Native. Perennial. Propagates by seeds and by rootstocks. Time of bloom: Late May to July. Seed-time: Fruits attain full size in August but remain on the stem until late in winter. Range: Nova Scotia to British Columbia, southward to Florida,
Arkansas, and Utah. Habitat: Roadsides and waste places, fence rows, and borders of woods.
Fig. 191. - Poison Sumac (Rhus Ver-nix). X 1/4.
A very poisonous plant, far too common everywhere, for to many persons the touch of it brings disaster, blotching the skin with burning " water-blisters " and causing the flesh beneath to swell hideously and throb with a pain so intense as to be alarming. Fortunately such an attack leaves no scars and the general health is not injured. Chemical analysis has shown that the poison is a nonvolatile oil, found in all parts of the plant, even the seasoned wood, but especially in the growing leaves. It is insoluble in water, therefore washing the skin after contact merely serves to spread the trouble; but alcohol will at once dissolve and remove it, and, if applied soon enough, will prove the prevention that is better than cure. If too late for that, a little powdered sugar of lead, dissolved in alcohol, will check the eruption and soothe the pain. This remedy is also a poison, and care must be taken to keep it out of eyes and mouth, and of course it should not be used if the vesicles have broken; in such case dilute extract of Grindelia will check their spread and soothe the smart.
The plant is sometimes an erect and bushy shrub, sometimes prostrate and trailing, sometimes a long, woody vine, climbing tall trees by means of aerial rootlets. Leaves compound, with three leaflets, ovate to rhombic, pointed, usually entire but sometimes scalloped or irregularly few-toothed, the two lateral ones sessiie or on very short stalks, the terminal one longer. In form they are somewhat like the leaflets of the Virginia Creeper, or Woodbine (Psedera quinquefolia), but it should be remembered that those are five in number like the fingers of the hand, and can be safely handled; but "Leaflets three, let it be." Flowers in loose, axillary panicles, small, greenish white, with five-parted calyx, five petals, five stamens and one-celled ovary. Fruit also greenish white, smooth, and waxy, dangling in clusters of about the size of small currants,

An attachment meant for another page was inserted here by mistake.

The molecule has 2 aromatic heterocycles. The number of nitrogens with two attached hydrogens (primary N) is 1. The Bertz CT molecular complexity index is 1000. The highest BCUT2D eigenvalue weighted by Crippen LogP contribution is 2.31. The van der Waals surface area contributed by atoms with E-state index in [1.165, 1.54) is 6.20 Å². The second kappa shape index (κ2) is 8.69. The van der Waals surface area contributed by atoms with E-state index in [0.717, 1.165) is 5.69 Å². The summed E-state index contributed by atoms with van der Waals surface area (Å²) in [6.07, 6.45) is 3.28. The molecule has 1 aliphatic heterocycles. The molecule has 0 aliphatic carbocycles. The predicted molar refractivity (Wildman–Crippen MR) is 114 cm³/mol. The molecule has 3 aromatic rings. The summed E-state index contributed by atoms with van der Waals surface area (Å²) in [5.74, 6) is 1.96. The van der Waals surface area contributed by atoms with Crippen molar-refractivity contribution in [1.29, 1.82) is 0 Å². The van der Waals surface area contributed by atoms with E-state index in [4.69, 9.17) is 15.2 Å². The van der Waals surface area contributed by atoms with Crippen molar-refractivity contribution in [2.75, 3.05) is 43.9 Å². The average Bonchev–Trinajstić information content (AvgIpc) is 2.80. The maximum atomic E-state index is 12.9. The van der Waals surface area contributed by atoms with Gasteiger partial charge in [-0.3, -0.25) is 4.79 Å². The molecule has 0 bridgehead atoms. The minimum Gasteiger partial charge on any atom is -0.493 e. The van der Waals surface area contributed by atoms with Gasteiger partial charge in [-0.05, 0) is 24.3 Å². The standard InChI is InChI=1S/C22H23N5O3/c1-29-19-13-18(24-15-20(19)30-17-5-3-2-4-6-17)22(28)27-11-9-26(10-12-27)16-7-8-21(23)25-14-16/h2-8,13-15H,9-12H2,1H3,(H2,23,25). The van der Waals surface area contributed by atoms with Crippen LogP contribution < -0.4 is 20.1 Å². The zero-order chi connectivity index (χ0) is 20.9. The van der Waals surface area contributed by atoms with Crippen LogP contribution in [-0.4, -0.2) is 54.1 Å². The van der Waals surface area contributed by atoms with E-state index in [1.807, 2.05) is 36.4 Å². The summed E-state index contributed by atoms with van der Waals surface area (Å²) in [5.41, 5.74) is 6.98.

Fig. 192. - Poison Ivy (Rhus Toxicodendron). X 1/4 each containing one hard seed. Crows and other birds eat the fruits, apparently without harm, and void them along fences and telephone routes. The pest is increasing throughout the country, for most people are so afraid of it that it is left unmolested to multiply its kind. (Fig. 192.)
Some fortunate persons are quite immune to the bad effects of the plant, and one of these might be hired to grub it out and burn it, taking care that no one inhales the intensely irritant smoke or gets it in the eyes. Or a few drops of sulfuric acid (handle with care), applied every few days to the woody stem near the roots, will kill the plant; or hot brine or caustic soda will destroy it.